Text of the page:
BEIJING/SHANGHAI (Reuters) - Geely Automobile Holdings Ltd 0175.HK said its board has approved a preliminary proposal to list new renminbi shares on mainland China's Nasdaq-like STAR board, sending its Hong Kong-listed shares up as much as 7% on Thursday.
The Zhejiang-based automaker is currently listed on the Hong Kong Stock Exchange with a market capitalisation that exceeded HK$120 billion ($15.48 billion) in morning trade.
Geely Automobile and sister company Volvo Cars, which parent Zhejiang Geely Holding Group Co Ltd [GEELY.UL] bought from Ford Motor Co F.N in 2010, are planning to merge and list in Hong Kong and possibly Stockholm - as well as on the mainland, if Geely Automobile's latest proposal receives final approval.
Zhejiang Geely Holding Group, led by billionaire Li Shufu, has a number of other investments including owning 9.7% of Germany's Daimler AG DAIGn.DE, 49.9% of Malaysia's Proton, and a majority stake in British sport car brand Lotus.
Geely Automobile in a filing late on Wednesday said the proposed renminbi shares would be listed on the Shanghai Stock Exchange’s STAR board and would not involve the conversion of existing shares. It said its board will hold further talks on the size of the issue.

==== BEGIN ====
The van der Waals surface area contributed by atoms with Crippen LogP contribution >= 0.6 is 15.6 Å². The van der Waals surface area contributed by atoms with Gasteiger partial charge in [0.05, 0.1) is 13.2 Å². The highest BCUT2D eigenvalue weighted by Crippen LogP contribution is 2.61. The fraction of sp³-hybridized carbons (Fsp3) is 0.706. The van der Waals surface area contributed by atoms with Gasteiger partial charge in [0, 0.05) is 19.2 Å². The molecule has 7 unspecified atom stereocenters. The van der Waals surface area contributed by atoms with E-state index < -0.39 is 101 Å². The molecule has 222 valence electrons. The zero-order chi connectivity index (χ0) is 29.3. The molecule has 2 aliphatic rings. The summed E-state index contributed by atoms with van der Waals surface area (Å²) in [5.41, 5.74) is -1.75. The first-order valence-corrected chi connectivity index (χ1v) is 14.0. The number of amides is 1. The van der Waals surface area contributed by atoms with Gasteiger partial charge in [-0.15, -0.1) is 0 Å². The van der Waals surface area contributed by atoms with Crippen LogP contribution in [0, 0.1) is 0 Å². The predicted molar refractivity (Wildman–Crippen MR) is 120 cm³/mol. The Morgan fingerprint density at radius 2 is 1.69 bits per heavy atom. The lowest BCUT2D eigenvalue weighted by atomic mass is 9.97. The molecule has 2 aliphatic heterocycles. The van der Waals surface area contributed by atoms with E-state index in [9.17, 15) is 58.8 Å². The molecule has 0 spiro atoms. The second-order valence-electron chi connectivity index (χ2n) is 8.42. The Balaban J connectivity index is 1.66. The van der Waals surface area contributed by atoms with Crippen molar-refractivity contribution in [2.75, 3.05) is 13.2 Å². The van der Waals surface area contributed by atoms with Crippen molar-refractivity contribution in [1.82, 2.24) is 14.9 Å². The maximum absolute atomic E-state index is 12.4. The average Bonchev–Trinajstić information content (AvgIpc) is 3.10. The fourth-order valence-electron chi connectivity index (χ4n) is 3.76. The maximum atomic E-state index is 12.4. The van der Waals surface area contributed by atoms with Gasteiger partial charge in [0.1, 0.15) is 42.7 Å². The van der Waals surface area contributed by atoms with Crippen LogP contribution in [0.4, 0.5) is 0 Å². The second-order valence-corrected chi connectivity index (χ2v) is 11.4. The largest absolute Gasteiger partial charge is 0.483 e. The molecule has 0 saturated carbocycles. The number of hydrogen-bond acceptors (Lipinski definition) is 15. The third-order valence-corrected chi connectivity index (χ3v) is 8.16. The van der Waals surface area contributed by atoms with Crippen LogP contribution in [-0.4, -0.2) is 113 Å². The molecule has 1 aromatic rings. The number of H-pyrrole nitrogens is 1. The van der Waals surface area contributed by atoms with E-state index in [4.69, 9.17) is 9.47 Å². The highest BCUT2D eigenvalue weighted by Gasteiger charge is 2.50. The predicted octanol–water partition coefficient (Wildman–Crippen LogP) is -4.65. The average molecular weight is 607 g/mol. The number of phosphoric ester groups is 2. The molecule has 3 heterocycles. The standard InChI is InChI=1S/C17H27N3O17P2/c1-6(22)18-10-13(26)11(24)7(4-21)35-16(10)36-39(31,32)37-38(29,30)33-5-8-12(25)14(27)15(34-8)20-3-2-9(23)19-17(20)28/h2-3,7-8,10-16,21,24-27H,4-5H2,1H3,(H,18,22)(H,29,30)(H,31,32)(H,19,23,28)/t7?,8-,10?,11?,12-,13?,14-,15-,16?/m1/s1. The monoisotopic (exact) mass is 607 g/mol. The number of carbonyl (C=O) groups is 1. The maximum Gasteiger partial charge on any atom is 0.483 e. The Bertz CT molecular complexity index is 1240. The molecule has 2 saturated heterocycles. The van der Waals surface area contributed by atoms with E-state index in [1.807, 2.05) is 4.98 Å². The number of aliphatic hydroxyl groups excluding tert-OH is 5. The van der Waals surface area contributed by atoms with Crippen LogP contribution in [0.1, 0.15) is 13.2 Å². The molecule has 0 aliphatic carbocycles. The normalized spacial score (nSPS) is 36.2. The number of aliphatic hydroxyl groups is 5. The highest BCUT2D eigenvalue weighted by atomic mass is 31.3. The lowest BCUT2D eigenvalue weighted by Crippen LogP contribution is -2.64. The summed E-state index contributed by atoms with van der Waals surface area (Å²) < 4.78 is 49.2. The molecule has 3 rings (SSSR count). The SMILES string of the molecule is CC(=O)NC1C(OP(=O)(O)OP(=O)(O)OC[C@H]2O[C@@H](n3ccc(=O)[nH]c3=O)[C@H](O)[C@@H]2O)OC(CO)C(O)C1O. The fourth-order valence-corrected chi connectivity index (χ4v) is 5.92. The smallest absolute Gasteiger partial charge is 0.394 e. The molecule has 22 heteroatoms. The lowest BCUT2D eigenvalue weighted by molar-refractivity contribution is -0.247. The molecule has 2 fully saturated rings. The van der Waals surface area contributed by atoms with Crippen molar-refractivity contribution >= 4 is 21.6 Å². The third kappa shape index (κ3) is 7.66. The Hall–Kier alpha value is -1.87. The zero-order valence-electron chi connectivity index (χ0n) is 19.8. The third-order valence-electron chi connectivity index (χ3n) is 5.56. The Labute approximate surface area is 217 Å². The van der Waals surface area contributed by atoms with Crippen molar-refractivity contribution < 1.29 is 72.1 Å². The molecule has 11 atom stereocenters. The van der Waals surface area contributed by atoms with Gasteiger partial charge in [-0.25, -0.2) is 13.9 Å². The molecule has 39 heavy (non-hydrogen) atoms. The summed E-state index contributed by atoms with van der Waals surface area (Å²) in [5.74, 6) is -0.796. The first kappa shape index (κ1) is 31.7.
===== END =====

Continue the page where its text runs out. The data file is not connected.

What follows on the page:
Funds raised will be used for “business development and general working capital of the Group,” it said, without elaborating.
“We believe such proceeds are likely to be used for the Volvo merger, although Geely cannot explicitly state it before the merger approval by disinterested shareholders,” said analyst Shi Ji at Haitong International.
“It is a good way for the company to raise funds as valuations in the A-share market are usually higher than the H-share market,” Shi said, comparing mainland and Hong Kong markets.
Geely Automobile plans to introduce six models under the Geely, Lynk&Co and Geometry marques this year. It sold 1.36 million cars in 2019 and targets sales of around 1.4 million vehicles this year. It reported profit of 8.19 billion yuan ($1.16 billion) last year.
Last month, it raised HK$6.48 billion from a share placement.
Reporting by Yilei Sun and Brenda Goh; Editing by Kirsten Donovan and Christopher Cushing
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